The project will study the lived, material religion of crusaders through a wide-ranging analysis of the texts, art, architecture and material culture associated with crusader belief. Dr Purkis will explore the devotional worlds that those who ‘took the cross’ inhabited, creating new knowledge and understanding of the ritual practices crusaders observed, the religious objects and images they treasured, and the sacred spaces they shaped and were shaped by. The principal output of the project will be a monograph, to be published by Yale University Press.
Dr Purkis’s research into the materiality of crusader belief will involve collaboration with a post-doctoral research assistant and a partnership with the Museum of the Order of St John (MOSJ) - ‘a hidden jewel in the City of London’. With a direct connection to a religious order founded in Jerusalem in the early twelfth century, MOSJ has an important but little-known collection of crusader material culture. The project team will study and raise awareness of this collection through the development of an open access database for use by scholars, MOSJ staff, volunteers and visitors, heritage professionals and a wider public.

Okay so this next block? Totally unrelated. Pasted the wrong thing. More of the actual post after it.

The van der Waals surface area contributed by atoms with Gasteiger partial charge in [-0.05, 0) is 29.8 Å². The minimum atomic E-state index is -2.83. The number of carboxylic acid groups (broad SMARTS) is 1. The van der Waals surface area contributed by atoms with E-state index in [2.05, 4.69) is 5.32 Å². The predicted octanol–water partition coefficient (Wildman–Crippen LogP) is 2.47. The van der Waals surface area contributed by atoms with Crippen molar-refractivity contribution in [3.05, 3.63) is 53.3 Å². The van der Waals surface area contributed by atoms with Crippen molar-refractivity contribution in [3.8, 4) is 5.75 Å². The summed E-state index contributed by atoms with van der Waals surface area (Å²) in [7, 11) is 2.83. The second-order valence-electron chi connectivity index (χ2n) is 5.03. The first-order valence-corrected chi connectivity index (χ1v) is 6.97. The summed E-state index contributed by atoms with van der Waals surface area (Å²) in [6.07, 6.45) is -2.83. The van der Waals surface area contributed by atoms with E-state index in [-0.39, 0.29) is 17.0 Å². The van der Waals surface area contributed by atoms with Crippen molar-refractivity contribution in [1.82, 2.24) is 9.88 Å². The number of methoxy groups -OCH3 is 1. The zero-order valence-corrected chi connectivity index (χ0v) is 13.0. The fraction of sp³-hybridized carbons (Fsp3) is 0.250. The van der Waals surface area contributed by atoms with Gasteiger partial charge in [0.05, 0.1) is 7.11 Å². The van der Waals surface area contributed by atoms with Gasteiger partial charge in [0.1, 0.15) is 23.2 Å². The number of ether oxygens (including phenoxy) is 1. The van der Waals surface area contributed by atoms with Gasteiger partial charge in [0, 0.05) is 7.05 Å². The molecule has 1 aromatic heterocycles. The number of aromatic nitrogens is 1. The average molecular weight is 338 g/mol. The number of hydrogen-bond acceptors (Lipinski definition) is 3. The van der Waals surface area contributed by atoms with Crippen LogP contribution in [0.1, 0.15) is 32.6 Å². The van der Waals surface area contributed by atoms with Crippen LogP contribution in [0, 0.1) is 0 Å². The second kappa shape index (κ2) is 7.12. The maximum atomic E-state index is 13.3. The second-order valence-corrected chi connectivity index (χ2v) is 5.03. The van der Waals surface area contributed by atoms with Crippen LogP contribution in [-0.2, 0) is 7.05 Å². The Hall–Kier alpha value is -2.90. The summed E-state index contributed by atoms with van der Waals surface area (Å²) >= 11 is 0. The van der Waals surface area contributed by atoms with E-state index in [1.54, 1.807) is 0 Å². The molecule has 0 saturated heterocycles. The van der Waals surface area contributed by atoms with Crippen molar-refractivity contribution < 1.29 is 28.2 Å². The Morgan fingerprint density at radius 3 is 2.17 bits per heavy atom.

As part of the project Dr Purkis and MOSJ will also co-organise a series of public lectures (2016–17), a research workshop on medieval material religion (June 2016), and a workshop on best practice in collaborations between academics and heritage professionals (December 2017).
For further information about the project, please contact Dr Purkis (firstname.lastname@example.org) or follow him on Twitter (@WilliamPurkis).